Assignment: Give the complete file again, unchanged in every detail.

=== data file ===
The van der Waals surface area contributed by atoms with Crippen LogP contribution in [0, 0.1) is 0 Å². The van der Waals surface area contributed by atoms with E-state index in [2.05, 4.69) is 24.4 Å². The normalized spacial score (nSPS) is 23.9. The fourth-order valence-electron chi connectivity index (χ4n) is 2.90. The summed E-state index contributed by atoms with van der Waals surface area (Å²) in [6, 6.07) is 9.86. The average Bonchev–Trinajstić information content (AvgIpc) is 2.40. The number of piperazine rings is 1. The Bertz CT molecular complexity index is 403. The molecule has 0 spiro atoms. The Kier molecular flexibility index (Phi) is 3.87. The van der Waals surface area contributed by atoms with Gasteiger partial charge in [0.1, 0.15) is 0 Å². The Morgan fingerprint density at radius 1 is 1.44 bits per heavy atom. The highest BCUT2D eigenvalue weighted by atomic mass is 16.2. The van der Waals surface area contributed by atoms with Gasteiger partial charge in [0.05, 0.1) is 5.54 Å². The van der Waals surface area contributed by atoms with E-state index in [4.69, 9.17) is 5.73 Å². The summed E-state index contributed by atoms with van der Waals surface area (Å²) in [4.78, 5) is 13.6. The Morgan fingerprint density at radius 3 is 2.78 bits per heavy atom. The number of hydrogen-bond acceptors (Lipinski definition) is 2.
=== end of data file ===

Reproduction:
The van der Waals surface area contributed by atoms with Crippen LogP contribution in [0, 0.1) is 0 Å². The van der Waals surface area contributed by atoms with E-state index in [2.05, 4.69) is 24.4 Å². The normalized spacial score (nSPS) is 23.9. The fourth-order valence-electron chi connectivity index (χ4n) is 2.90. The summed E-state index contributed by atoms with van der Waals surface area (Å²) in [6, 6.07) is 9.86. The average Bonchev–Trinajstić information content (AvgIpc) is 2.40. The number of piperazine rings is 1. The Bertz CT molecular complexity index is 403. The molecule has 0 spiro atoms. The Kier molecular flexibility index (Phi) is 3.87. The van der Waals surface area contributed by atoms with Gasteiger partial charge in [0.1, 0.15) is 0 Å². The Morgan fingerprint density at radius 1 is 1.44 bits per heavy atom. The highest BCUT2D eigenvalue weighted by atomic mass is 16.2. The van der Waals surface area contributed by atoms with Gasteiger partial charge in [0.05, 0.1) is 5.54 Å². The van der Waals surface area contributed by atoms with E-state index in [4.69, 9.17) is 5.73 Å². The summed E-state index contributed by atoms with van der Waals surface area (Å²) in [4.78, 5) is 13.6. The Morgan fingerprint density at radius 3 is 2.78 bits per heavy atom. The number of hydrogen-bond acceptors (Lipinski definition) is 2.